The text is a collection of narratives and oral histories which Hmong youth from Minneapolis collected from their parents and elders. The editor, Dave Moore, organized the narratives into categories which explained Hmong culture, the Vietnam War and exodus from Laos to Thailand, and life in America. The students who collected the narratives and oral histories are credited, along with the parents or elders they interviewed. The text explains various aspects of the Hmong culture, including clan names, religion, medicine, language, music, marriage, house design, paj ntaub, and the New Year celebration. Photographs of story cloths embellish some of the interviews. The most powerful stories include those describing the dangerous escape from Laos, the challenges of living in refugee camps in Thailand, and the problems of racism, gangs, and cultural conflicts Hmong youth experience in the U.S.


Moore-Howard, P. (1987). The Hmong--Yesterday and today. Available from the Asian American Curriculum Project, 234 Main Street, P. O. Box 1587, San Mateo, CA 94401, (800) 874-2242.


This resource provides a brief overview of Hmong history and culture, including the main values the Hmong embrace, typical housing, diet, music, and religious traditions. The text also describes different types of Hmong needlework in clothing, baby carriers, and story cloths. An important explanation as to why the Hmong immigrated to the United States and the challenges the Hmong have experienced in adjusting to life in the U.S. is incorporated. The appendix contains lesson plans to help students learn more about paj ntaub designs, applique and reverse applique sewing techniques, and designing new story cloths.


Moua, M. N. (Ed.). (2002). Bamboo among the oaks: Contemporary writing by Hmong Americans. St. Paul, MN: Minnesota Historical Society.


This collection of creative nonfiction, essay, fiction, memoir, drama and poetry is authored by 22 Hmong writers. The writers are primarily new, young writers from the Midwest documenting their experiences in the U.S., their identity, and their recognition that even if they change their hair and eye color, they will not become European Americans. The selections reflect struggles of Hmong people in the past as well as conflicts between traditional and contemporary Hmong culture. Among the most interesting pieces are a play “Hmoob Boy Meets Hmong Girl” which portrays changing gender roles and “Hmongspeak” which addresses the complexity of communication among the Hmong. Some of the selections are very powerful and disturbing in their portrayal of abuse, suicide, illness, and sexism. The text provides insight from Hmong writers about cultural issues.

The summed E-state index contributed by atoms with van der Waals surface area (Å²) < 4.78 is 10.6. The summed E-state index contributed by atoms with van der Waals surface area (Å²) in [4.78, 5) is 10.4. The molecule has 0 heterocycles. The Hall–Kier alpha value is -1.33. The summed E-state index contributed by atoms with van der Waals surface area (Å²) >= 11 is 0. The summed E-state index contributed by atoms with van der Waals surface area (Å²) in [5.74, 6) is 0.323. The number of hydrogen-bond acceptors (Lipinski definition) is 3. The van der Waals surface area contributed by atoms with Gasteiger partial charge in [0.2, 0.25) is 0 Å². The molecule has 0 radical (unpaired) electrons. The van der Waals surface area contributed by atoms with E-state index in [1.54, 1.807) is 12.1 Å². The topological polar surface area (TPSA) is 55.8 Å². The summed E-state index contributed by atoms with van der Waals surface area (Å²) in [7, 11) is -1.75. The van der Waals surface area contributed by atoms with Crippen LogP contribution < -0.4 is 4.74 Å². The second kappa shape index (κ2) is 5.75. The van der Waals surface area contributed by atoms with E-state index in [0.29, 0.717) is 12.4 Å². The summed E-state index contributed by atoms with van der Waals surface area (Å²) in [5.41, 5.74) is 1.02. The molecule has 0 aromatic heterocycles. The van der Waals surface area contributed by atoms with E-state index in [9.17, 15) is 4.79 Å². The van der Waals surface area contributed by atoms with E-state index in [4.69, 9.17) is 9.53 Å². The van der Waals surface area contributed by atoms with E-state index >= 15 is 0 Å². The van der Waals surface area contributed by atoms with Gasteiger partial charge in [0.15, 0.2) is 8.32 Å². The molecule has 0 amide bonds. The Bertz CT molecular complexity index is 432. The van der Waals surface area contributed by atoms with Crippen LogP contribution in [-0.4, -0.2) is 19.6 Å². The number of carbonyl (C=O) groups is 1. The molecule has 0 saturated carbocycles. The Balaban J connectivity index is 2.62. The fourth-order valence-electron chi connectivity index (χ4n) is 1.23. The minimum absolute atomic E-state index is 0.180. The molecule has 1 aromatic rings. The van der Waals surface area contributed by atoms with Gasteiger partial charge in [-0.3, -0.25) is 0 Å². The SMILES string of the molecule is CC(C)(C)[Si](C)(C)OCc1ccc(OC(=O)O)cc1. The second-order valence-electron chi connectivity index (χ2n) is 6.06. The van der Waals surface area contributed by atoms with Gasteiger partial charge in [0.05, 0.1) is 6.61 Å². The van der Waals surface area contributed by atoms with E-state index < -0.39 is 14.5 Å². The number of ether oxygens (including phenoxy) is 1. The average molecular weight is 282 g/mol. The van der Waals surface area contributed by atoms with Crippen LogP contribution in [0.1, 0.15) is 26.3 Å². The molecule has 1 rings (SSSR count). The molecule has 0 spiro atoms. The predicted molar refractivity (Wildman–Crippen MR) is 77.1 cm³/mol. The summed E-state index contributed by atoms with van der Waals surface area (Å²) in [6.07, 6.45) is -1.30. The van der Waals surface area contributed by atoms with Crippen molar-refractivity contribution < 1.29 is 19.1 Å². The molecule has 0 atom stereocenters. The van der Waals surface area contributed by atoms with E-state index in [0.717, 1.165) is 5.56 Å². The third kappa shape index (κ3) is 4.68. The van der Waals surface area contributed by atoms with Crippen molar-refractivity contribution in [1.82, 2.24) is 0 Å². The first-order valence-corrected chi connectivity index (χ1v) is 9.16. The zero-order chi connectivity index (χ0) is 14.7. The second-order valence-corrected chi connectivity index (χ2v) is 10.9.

Mundahl, J., Moore, D. & Chang, Y. (1994). A free people: Our stories, our voices, our dreams. The Hmong Youth Cultural Awareness Project, 5317 York Avenue South, Minneapolis, MN 55410.


One valuable section of the text includes a brief description of Hmong textile art as shown in clothing, flower cloths which contains designs and patterns, and newer story cloths which contain stitched pictures. The clothing for women and men is explained as well as how girls learned to sew. Another important part of the book is the challenges of Hmong youth balancing their traditional culture and pressures to meet their family and clan expectations and learning and adapting to "American" culture.


Peterson, S. (1988). A cool heart and a watchful mind: Creating Hmong Paj Ntaub in the context of community. In J. Lasansky (Ed.), Pieced by mother: Symposium papers. Oral Traditions Project of the Union County Historical Society, Court House, Lewisburg, PA 17837.


The author explains the sewing done by the Hmong in Laos in creating their clothing and as gifts. She gives details of different patterns, sewing techniques, and names of designs. When the Hmong fled to refugee camps in Thailand, their sewing changed in design, content, and purpose. Sewing became an important means of economic survival as well as cultural representation. For Hmong living in the United States, sewing paj ntaub is still a significant means of cultural preservation, but the sale of their textile art usually does not lead to a sufficient income.


Peterson, S. (1988). They know the rule for what will make it pretty: Hmong material traditions in translation. In S. D. Staub (Ed.), Craft and community: Traditional arts in contemporary society. Balch Institute for Ethnic Studies, 18 South Seventh Street, Philadelphia, PA 19106.


The author focuses on the importance of Hmong textile art in reflecting Hmong culture and values. She describes the embroidery and applique which adorned clothing, baby carriers, and funeral clothes made in Laos. When they lived in Laos, Hmong women sewed for personal beauty and community recognition whereas in Thailand the Hmong sewed for economic survival and changed their designs, stitches, and products to appeal to Western consumers. Hmong men participated in the creation of story cloths in the refugee camps by drawing the designs which women (and some men) stitched. After their arrival in the United States, Hmong women continued to make and sell needlework and make New Year clothing. Young Hmong women have limited time for sewing with school and part-time work, but they still wear special clothing to celebrate the New Year. This clothing may be purchased rather than made for themselves and reflect changing styles, fabrics, and materials.


Peterson, S. (1988). Translating experience and the reading of a story cloth. Journal of American Folklore, 101, 6-22.